Published on May 3rd, 2013 | by Stevie Lennox0
Label Lessons: SST Records
The wonderful thing about a deplorable culture like that of the 1980s is that the counterculture is sure to be interesting; this brings us to SST Records, one of the landmark independent record labels filed away in the lower, yet equally storied recesses of popular music. Originally purposed as Solid State Transmitters – a small electronics business formed by a 12 year old soon-to-be founding member & guitarist of pioneering hardcore act Greg Ginn – SST Records opened for business in 1978 as a way for Ginn to release and distribute his own material with Black Flag, and shortly thereafter became a hub of output for hardcore acts, eventually tapping into, and being directly responsible for the success of the indie & alternative rock movement – Sonic Youth, Hüsker Dü and Dinosaur Jr. released a lot of their essential output on the label – throughout the late ‘80s which would – as we all know – boom in the early ‘90s.
The first SST releases were, for the most part, early Black Flag & Minutemen EPs, the latter of whom managed to blend the unyielding energy of hardcore with their own freeform, quasi-post-punk dynamic. In fact, the debut Minutemen EP Paranoid Time (and second SST release) was recorded and mixed in a single night for $300, which inspired 2/3 of the band to go on and form New Alliance Records – but more on that later. The early days of SST were ropey at best due to their obvious association with violent, hardcore Black Flag shows. A result of this was that the LAPD were a constant source of worry, to the extent that they tapped the label’s phones and – if Greg Ginn is to be believed – supposedly posed as homeless folk loitering close to the label’s tiny headquarters in LA. Legal issues continued to plague SST during the release of Black Flag’s definitive 1981 LP Damaged, as SST seemingly had a distribution deal wrapped up with MCA Records’ smaller label Unicorn Records before MCA pulled the plug in the 11th hour, calling into question the album’s ‘anti-parent’ message. Due to legal issues, Black Flag could not release music until late 1983 when Unicorn Records went bankrupt – but not before Black Flag bassist and by this point, co-owner of SST Chuck Dukowski spent 5 days in prison for violation of the injunction.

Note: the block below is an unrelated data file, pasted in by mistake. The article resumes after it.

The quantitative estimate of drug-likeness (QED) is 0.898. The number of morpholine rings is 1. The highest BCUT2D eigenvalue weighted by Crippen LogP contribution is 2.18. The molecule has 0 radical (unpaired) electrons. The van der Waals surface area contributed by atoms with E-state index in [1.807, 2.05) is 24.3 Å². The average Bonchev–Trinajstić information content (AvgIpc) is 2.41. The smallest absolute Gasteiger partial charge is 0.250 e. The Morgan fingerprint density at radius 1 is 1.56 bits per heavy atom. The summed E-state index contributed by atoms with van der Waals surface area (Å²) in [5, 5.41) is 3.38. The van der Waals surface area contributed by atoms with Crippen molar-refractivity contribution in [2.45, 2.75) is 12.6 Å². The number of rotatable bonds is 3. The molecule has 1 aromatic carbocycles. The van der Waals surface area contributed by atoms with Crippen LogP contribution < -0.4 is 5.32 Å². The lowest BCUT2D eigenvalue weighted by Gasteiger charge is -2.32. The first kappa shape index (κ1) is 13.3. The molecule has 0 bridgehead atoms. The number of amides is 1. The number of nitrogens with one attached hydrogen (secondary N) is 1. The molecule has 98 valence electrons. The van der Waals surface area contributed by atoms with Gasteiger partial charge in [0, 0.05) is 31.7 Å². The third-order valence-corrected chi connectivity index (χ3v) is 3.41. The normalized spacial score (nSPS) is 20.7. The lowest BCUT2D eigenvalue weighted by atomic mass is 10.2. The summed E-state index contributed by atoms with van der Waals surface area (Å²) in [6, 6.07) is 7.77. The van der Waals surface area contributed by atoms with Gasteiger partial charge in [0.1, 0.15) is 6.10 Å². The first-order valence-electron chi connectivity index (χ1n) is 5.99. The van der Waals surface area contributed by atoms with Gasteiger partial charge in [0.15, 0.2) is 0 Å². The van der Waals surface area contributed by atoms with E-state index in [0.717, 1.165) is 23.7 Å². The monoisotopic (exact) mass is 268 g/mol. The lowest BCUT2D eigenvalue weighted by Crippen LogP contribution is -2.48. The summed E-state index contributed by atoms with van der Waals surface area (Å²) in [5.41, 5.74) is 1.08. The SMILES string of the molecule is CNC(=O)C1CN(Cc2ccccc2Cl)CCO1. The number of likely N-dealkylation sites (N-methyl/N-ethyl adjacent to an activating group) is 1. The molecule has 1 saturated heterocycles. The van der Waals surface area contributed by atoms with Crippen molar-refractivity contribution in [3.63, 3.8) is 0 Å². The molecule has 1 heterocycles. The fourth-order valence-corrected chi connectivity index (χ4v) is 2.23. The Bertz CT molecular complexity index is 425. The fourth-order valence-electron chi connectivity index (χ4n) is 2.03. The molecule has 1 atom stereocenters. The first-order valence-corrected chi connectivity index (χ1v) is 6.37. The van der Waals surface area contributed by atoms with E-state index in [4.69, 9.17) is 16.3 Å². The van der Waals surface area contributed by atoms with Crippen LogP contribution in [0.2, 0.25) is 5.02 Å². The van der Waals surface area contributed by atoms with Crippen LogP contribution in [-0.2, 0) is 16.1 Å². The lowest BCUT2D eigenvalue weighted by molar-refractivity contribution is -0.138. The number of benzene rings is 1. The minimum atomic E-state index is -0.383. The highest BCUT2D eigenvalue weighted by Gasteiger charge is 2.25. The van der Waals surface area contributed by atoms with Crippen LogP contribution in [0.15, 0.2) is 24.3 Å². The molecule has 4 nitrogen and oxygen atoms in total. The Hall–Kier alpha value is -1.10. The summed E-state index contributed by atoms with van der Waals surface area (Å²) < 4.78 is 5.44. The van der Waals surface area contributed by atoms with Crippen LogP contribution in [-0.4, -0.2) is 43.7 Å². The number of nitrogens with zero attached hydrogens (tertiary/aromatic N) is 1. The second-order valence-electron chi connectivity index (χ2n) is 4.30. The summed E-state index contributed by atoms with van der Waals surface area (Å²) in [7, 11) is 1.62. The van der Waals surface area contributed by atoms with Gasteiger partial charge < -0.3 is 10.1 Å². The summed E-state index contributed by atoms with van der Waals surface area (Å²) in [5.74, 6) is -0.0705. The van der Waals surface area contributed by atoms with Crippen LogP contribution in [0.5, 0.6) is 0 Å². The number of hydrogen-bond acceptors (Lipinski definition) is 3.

Despite all this, things started to look up for SST. Four new Black Flag albums finally saw the light of day in 1984, which breathed new life into the almost-burned out indie label. Until the end of the legal ordeal, they managed to function with key releases from the likes of jazz-punk act Saccharine Trust, psychedelic cowpunks the Meat Puppets and Minutemen, as well the recent signing of Minneapolis hardcore act Hüsker Dü proving to be a massive deal. It was announced that Hüsker Dü’s first LP with the label would be a double album, titled Zen Arcade. News of this got through to the Minutemen, who were inspired to try the very same and released their finest album, the 45-track Double Nickels on the Dime on the same day, but this couldn’t match what Zen Arcade did for the standing of SST for better and worse.
Believing they had an underground hit album in their midst but not wanting to risk too much financially, they printed ‘between 3500-5000 units’ – according to Hüsker Dü’s Bob Mould – which was uncharted territory for the label, but still cautious considering the band’s debut album Land Speed Record sold over ten thousand copies. Unsurprisingly, the album sold out within weeks, ending up on many best-of-year lists and was left out of print by SST for months thanks to the massive misjudgement by the label, which cost both band and label thousands of potential fans and dollars. This was the first in a series of misjudgements that would plague the label in the ensuing years, and caused a lot of friction, with Hüsker Dü’s Grant Hart stating the reluctance of the label to allow any acts to get any more attention than Black Flag and following disputes regarding the freedom to produce their next album New Day Rising – which ended up being engineered by SST house-engineer Spot due to the insistence of Greg Ginn – the band left for the much more lucrative Warner Bros. Records.
The depletion of the SST roster continued in 1985 with the untimely and unfortunate death of Minutemen frontman D. Boon in a traffic accident and Black Flag’s breakup in 1986, but there was some major life breathed into the company when SST bought New Alliance Records, a label founded in 1981 by the Minutemen’s D. Boon and Mike Watt, following Watt’s realisation that “all you had to do was pay the record plant man”. They released several important records from Hüsker Dü, Minutemen, The Descendents and several post-punk acts. Noisy young upstarts Sonic Youth, the Screaming Trees, Dinosaur Jr. & Bad Brains were soon snapped up; at this point the indie credibility of the label ensured the availability of a plethora of talented, original acts, with the signing of Sonic Youth actually being enough to get Dinosaur Jr. on board.